The enula

The Enula, whose botanical name is Inula Helenium, is a perennial herb that belongs to the Asteracae family. The plant is small and the buds of the plant are placed at ground level while the stem is elongated and leafy and the hypogean part consists of a rhizome. The fleshy and bitter root is aromatic and large. The leaves are oblong and petiolate and the inflorescence is formed by rather large heads that can be born alone or with corymbous protuberances. The plant is commonly referred to as stomach grass, enula Bell, anti-poison plant and Elenio. The enula originating from Europe and Asia, also grows in Japan and North America and is found on stony paths, on the edges of roads and in the woods. Although rarely, we find it in Italy but only in the mountainous areas while it is scarce in the south. The plant is still the subject of in-depth studies even if in ancient times it was used by the common people for its therapeutic virtues. The enula flowers in Autumn and Spring but for phytotherapeutic purposes, it is harvested only after the third year of life.

Therapeutic properties of the Enula

Although the plant is still under the careful study of herbalists, it seems to have significant digestive and anticatarrali functions, in fact it is used in the case of bronchitis and cooling involving the secretion of mucus. It seems that the plant serves precisely to favor the expulsion of the mucus in the case of bronchitis of a certain importance and more calmly those attacks of acute cough considerably. The enula however is also excellent for the biliary tract and for annoying cystitis but it also has antidiarrheal and disinfectant properties for the intestine. These last two factors have been reported by regular consumers to herbalists who promptly informed the phytotherapeutic pharmacopoeia. The inulin present in the 40% enula is the element that allows the plant to act beneficially on the human organism. And it is precisely the inulin that seems to have significant and important ability to counter cholesterol and triglycerides in the blood and is also very useful in cases of arterial hypertension. Enula is also excellent for various types of herpes, leucorrhoea and amenorrhea.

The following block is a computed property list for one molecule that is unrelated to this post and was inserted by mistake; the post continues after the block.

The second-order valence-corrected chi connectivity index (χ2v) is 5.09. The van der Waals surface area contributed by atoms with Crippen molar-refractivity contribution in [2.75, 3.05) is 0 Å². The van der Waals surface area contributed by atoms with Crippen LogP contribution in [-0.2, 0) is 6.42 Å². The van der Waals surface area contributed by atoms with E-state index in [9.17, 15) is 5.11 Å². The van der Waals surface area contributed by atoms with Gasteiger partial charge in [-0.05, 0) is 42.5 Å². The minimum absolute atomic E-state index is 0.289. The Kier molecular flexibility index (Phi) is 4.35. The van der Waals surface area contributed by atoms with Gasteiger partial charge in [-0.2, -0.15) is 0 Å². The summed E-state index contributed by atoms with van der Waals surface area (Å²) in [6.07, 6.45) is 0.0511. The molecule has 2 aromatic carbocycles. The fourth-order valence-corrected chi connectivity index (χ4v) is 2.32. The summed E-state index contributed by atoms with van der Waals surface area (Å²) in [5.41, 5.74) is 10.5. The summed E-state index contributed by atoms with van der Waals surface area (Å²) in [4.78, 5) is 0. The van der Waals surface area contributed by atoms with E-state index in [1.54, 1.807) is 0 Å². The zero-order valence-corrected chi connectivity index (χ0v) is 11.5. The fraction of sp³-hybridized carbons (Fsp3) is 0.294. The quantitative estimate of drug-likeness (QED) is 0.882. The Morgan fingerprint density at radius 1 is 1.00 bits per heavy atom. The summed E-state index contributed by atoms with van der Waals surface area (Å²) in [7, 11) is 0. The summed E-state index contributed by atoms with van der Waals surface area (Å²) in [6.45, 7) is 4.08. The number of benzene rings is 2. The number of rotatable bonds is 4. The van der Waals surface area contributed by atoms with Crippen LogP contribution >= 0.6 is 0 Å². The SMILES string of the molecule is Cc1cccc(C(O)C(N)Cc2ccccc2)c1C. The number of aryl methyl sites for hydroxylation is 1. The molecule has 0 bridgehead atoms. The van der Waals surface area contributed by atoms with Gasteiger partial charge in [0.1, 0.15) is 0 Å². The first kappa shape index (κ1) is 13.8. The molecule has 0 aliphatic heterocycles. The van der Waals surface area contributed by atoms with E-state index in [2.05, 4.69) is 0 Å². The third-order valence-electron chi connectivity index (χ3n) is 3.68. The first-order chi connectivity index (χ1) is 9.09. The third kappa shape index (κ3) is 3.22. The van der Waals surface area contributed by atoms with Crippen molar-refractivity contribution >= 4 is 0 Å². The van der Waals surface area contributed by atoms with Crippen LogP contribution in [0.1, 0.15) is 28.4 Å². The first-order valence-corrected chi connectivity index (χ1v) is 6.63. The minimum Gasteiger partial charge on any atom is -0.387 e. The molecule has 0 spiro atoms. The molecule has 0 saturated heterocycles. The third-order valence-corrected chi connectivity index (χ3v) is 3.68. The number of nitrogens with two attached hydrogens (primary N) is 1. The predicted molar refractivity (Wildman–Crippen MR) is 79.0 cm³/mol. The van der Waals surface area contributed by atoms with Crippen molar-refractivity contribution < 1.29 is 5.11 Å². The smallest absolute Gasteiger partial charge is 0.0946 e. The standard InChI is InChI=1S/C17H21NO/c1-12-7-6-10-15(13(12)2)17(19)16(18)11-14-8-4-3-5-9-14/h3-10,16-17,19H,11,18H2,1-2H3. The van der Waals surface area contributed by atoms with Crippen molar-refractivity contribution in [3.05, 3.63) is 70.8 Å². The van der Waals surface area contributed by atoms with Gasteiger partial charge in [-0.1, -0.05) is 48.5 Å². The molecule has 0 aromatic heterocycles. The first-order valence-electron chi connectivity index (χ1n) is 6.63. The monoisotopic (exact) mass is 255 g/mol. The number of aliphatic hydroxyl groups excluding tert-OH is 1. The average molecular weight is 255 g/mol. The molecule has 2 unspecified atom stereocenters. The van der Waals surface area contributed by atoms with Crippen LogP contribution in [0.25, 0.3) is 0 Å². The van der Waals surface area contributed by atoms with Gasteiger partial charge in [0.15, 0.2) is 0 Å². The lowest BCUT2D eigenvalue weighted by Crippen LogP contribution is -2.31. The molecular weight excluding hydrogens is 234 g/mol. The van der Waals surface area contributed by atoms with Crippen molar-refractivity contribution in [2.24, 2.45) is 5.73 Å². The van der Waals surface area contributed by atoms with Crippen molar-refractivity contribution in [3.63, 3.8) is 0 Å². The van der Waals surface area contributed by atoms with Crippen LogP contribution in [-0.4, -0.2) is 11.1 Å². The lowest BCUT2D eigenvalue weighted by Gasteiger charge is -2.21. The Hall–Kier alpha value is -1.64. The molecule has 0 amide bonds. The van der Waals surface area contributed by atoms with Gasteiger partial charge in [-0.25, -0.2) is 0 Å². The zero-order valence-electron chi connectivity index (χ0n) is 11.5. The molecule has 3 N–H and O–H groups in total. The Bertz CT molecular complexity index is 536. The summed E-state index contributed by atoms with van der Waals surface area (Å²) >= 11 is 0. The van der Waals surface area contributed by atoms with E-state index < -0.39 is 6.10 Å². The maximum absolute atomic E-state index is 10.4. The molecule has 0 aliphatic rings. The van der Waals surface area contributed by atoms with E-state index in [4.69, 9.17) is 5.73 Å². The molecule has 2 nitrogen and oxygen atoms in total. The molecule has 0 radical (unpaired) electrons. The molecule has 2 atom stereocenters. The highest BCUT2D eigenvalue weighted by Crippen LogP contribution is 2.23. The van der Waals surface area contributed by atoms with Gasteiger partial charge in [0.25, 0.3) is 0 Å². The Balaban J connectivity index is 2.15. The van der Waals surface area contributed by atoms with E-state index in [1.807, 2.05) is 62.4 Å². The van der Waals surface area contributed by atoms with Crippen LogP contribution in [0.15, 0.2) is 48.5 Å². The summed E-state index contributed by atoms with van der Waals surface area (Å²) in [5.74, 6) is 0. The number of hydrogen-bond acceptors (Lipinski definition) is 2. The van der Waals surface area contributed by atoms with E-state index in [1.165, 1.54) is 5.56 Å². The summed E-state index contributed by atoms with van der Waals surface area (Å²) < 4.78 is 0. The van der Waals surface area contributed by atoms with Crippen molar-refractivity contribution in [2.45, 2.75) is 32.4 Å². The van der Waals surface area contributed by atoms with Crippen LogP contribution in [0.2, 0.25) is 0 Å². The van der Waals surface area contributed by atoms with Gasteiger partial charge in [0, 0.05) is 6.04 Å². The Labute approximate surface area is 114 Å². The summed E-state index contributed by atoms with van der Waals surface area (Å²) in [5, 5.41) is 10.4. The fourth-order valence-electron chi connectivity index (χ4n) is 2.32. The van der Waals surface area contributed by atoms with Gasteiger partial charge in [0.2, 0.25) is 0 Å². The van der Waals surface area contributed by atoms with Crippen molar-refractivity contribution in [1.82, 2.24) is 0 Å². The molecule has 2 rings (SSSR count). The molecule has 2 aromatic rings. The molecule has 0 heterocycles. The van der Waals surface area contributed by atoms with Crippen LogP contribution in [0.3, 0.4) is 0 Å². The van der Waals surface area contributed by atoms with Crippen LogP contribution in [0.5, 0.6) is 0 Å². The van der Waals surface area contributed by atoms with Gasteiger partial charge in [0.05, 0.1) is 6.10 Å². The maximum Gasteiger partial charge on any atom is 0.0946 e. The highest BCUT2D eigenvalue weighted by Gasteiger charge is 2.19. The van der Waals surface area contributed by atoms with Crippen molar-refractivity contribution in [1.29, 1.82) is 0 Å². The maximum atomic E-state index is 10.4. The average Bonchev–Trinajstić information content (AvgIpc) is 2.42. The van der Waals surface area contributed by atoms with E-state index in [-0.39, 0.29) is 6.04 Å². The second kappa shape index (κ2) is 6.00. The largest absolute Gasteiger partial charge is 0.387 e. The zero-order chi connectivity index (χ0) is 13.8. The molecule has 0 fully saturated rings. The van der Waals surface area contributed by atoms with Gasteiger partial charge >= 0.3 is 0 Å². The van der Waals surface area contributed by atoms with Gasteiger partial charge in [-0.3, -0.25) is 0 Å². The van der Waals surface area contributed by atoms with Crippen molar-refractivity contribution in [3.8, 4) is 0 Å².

How to assume the Enula

The rhizome of the enula is taken in the form of decoction, tincture and extract. The decoction is prepared by boiling 20 grams of root in 300 grams of water for 10 minutes and then if you drink three or four cups of coffee a day but the decoction, you can also use for external factors such as eczema and psoriasis soaked in gauze and placing them on the diseased part. Infusions, on the other hand, should be prepared by resting for a few minutes, 15 grams of root in 100 grams of water. Then drink this mixture 2 or 3 times a day in the quantity of a coffee cup. The mother tincture of Enula, is prepared with 80 grams of rhizome from which however, only two grams of tincture will be obtained. The tincture is taken in the quantity of 20 drops or a little more, for 2 or 3 times a day. The powder is found in herbal medicine, in capsules mixed with other medicinal herbs depending on the disease you want to cure. The dust of enula for example, it is mixed with Thyme powder, in case you have to treat a persistent cough. Stirred with Berberis, it is an excellent detoxifier for morphine. The plant has strong antibiotic virtues and is taken 5 grams if you are adults and 1 gram if you are a boy. The Enula, as we have specified previously, is still to be studied and so it is preferable not to have it taken on by pregnant or lactating women because the side effects are not yet known. The enula in capsules, dried roots and already packaged sachets, is found in all herbalists and parapharmacies but can also be found on the web. Its cost is close to 15 euros in the case of mother tincture. Some websites have much cheaper prices but it is advisable to be wary of too attractive costs, especially if you do not know the exact contents of the sachets or dye. It is advisable to read reviews written by other buyers or otherwise go directly to a trusted herbalist. Precisely because the studies on Enula have not yet been completed, it would be advisable to ascertain well what is also purchased because there are still no known side effects or toxic effects due to high intakes and overdose.

Some curiosity about the Enula

Enula or Inula, in the Greek language means "to purge" and perhaps the name of this plant depends precisely on this factor since it was used in ancient times to purify the organism. The Greek legends tell of tears shed by Helen of Troy for her sad story, which watered the ground until this plant bloomed. If instead we deepen the name of the Enula species and that is Helenium, we will see that in Greek it means "stream" and in fact the plant grows right along the edges of the streams and canals where it finds its natural habitat. In ancient times, Enula was used to prepare liqueurs and still, in Alsace an aromatic Reps is prepared which is obtained by macerating the roots of enula in the must. In ancient times the enula was used to give a strong blue color to cotton and linen fabrics or as a dye after adding blackberries. Dioscorides affirmed with certainty that whoever took the enula forgot all his sadness and relieved any pain he had in his heart and found himself fertile, preserving a harmony for the whole body.